3. Boston - 84-78
There’s a lot of turnover here, with new starters at every infield spot, centerfield, a new star in the rotation, and a rebuilt bullpen. Ortiz and Manny should continue to star, and Coco Crisp looks to be a good replacement for Johnny Drama. I worry about their production at first and third, with Lowell, Youk, and Snow all carrying question marks as to whether or not they can produce every day. As for the pitching staff, if Schilling, Wells, and Beckett hold up, the rotation should be strong, though the bullpen has questions, even if Papelbon settles into the closer role. In any case, there are too many questions marks, and the AL East is too deep, that I can’t feel comfortable projecting anything better than a third-place finish for the BoSox, though it’s not unrealistic to see them finishing higher.

4. Baltimore - 75-87
The pitching is young, and will be very good shortly – especially with Leo Mazzone at the helm. As for the offense, if Tejada plays to his potential, and players like Lopez, Millar and Conine don’t drop off too badly as they age, it could be about as good as last year. They’ll be a feisty team, but I don’t think the talent is there to compete with the big three in 2006.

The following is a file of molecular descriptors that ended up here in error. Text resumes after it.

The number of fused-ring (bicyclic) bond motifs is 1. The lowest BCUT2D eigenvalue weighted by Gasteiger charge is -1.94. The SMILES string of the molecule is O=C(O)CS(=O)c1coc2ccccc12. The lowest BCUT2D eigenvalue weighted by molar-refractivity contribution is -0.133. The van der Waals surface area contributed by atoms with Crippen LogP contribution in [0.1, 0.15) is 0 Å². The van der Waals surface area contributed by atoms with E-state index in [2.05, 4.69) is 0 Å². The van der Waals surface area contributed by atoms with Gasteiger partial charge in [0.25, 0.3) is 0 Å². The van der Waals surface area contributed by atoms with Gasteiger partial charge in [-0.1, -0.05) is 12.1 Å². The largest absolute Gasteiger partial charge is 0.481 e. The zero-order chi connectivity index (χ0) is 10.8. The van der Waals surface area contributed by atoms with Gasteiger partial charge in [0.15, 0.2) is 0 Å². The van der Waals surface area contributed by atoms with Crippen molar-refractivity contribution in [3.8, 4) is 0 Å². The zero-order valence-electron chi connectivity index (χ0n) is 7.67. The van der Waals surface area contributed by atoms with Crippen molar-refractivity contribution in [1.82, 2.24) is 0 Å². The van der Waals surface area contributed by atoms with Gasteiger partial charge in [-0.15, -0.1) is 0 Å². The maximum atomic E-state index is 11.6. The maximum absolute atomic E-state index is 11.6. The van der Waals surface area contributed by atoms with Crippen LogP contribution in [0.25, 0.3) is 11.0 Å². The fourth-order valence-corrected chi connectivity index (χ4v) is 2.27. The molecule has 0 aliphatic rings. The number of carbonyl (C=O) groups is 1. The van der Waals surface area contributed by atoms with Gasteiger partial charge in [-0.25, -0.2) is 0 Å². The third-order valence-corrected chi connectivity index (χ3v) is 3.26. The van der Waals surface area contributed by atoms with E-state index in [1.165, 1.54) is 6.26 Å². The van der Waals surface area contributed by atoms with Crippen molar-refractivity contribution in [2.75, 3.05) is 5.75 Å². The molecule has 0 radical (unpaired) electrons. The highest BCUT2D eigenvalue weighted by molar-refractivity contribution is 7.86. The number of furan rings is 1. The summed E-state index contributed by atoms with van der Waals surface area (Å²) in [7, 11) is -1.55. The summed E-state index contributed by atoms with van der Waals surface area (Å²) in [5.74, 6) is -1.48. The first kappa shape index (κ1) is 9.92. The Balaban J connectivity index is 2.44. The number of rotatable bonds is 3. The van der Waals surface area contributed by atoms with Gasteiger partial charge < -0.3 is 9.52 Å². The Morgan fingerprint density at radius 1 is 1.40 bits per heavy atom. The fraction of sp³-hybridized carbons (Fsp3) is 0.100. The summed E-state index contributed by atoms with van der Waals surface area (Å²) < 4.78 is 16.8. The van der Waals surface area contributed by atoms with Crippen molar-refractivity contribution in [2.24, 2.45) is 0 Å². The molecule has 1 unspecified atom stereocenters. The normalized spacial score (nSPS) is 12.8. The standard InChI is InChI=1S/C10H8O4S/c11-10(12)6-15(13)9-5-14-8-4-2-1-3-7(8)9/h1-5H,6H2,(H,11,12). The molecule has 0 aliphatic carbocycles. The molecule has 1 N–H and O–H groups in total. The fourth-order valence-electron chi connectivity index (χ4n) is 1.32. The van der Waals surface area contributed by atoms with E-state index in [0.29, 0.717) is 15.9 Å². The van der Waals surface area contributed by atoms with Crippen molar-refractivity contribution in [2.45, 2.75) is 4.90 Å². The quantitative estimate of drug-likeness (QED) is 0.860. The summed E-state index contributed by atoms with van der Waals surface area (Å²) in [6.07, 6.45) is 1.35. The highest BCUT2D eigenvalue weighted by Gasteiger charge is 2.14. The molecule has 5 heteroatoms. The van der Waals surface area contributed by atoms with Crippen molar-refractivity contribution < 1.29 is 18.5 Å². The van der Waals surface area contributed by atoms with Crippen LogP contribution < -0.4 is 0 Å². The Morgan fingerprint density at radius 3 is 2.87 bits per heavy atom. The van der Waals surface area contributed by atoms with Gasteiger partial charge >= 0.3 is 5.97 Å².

5. Tampa Bay - 71-91
The offense is young, and very good. The pitching isn’t there yet. Beyond Scott “Jewel of” Kazmir, there isn’t an above average pitcher in the rotation. Their offense should keep them in some games, but I see them fading in the second half, especially after they find takers for vets like Julio Lugo and Aubrey Huff. They’re a team on the rise, though, and like the Os should be dangerous in 2007 and beyond.

1. Cleveland - 96-66
Even with Sabathia on the DL, their pitching will be very good. Cliff Lee and Paul Byrd are underrated, and I think Jake Westbrook will be better this year too. If their offense struggles, they have players ready in the minors, either as call-ups or as assets to add a bat to the outfield or first base. I don’t think they’re any worse on paper than last year, and with the progression from their young players, should be ready to make the leap into first place.

2. Chicago White Sox - 93-69